This blogpost and podcast is for our colleagues in higher educations, professors, the world over.
What is “Student Success?”
The term “Student Success” has become a big deal in higher education recently. We though it would be valuable to talk about how “Student Success” is being defined.
- States define student success as simply, “graduate.”
- Graduation rates for traditional undergraduate degrees are 50% or lower.
- States are basing funding allocations on graduations rates.
- We are not meeting our state mandated requirements for graduation.
- Students are either dropping out or stomping out and usually with significant debt.
When we (Daniel and David) think about “student success” we think of it as a much broader topic.
- Governments are measuring students success by only looking at the statistics, these are only one measure of success.
- Various groups of persons will define student success differently than just by statistics:
- Students will ask themselves, “How successful am I?” “Am I smarter now than when I began college?”
- Friends, upon the conclusion of the graduation ceremony will say, “Congratulations on your success!”
- Parents: “Okay you have a degree, now what kind of job are you going to be able to get?”
- Educators will regard success as not only the completion of degree but also a certain transformation that we observe over the 4-6 year experience and also some intellectual groundings.
- Society will often equate the success of a student on their ability to get a job or not.
- As students experience various classes they are not necessarily thinking, “what am I learning,” rather their thoughts are, “what kind of job can I get with this knowledge?”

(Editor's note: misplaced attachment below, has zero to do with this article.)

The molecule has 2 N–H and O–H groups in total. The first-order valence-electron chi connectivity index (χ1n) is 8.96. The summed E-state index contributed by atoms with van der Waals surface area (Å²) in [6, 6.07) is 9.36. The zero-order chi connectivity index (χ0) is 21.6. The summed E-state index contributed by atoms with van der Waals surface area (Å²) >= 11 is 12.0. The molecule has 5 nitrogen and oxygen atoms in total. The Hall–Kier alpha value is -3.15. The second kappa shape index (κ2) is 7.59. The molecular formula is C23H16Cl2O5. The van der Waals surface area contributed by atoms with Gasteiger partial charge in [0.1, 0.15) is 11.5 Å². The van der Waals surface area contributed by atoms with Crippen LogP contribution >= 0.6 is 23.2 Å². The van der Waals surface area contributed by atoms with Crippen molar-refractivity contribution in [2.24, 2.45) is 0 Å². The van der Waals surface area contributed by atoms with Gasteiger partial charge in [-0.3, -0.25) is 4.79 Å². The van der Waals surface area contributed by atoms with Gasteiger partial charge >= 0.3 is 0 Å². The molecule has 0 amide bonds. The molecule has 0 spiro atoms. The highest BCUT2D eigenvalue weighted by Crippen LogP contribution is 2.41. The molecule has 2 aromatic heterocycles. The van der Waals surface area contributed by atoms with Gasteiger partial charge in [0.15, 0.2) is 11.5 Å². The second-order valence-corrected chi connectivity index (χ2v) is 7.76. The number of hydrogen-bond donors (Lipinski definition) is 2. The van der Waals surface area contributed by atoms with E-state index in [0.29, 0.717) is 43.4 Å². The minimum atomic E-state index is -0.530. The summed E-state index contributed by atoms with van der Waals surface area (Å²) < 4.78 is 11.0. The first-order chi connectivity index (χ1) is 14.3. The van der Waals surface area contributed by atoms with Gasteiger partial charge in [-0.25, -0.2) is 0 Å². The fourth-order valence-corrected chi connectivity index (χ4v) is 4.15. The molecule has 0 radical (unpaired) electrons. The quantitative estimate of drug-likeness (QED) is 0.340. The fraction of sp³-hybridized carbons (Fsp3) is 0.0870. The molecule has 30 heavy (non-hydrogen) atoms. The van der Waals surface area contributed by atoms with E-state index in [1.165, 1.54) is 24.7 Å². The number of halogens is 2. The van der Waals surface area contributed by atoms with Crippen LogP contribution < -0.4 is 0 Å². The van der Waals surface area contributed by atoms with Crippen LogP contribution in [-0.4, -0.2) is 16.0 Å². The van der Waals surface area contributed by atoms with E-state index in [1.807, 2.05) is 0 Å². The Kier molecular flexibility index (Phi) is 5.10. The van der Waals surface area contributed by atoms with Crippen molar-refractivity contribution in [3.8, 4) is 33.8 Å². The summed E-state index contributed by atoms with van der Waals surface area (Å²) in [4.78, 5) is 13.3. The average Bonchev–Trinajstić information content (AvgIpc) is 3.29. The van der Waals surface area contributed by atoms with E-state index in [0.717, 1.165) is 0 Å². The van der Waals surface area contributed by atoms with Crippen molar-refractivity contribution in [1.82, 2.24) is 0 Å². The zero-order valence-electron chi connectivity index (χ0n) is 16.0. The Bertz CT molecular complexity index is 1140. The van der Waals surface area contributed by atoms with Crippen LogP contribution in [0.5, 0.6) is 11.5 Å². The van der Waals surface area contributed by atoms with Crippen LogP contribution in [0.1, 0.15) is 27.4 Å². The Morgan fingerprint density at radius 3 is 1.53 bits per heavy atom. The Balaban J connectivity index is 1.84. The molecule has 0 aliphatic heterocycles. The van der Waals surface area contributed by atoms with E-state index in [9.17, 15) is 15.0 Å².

- College can be a very difficult and expensive process. When they graduate and are not making much money, or working in the field they studied in, it can be very discouraging.
- We can be guilty, to a degree for contributing to how success is defined.
- The goal is to graduate. The goal is also to get good grades.
- What is your G.P.A. when you graduate? Did you get a gold cord?
- Are you invited into a prestigious society?
We place a great deal of value on these measures of success, however when you go to apply for a job, these measures are usually not a factor.
We don’t have to look very hard to see some of the very rich and famous who dropped out of college. There are many examples of individuals who point out that “You can be successful without a college degree.”
Professors explore their student’s education with probing self-talk questions:
- Does this student have the ability to:
- Connect unrelated thoughts?
- Meet deadlines?
- Be able to solve real-world problems?
- Be able to provide value to an employer?
We (professors) will complain and say, “My gosh, what are these students learning in high school because they are obviously not prepared for what is going on in college.” We then spend a good amount of time remediating these students. We are quick to point that out, yet we don’t look on the other side of it. If we define student success as a degree we think, “Okay, we’ve done our job!” You know what? The high schools also define student success as a degree. Are those students necessarily prepared for college? No.
Do we ask:
- Are our students prepared for the job market?
- Are our students prepared for what happens after college?
No. not often.
How many colleges actually have a course to teach students about life after college?
The transition from college to career is something that is best when it is not taught overnight.
We don’t want our students to be sitting in their room, sometime after that June commencement ceremony asking the question: “How am I supposed to go forward?”
If we say, “That’s not our responsibility, it ‘s our job to educate them and get them out of here.” If we say that, then we don’t have a right to criticize what’s happening in high schools.
In our upcoming podcasts, we are going to look at these issues more specifically.
We welcome your feedback to our work.
Daniel & David
SC 107 What is Student Success?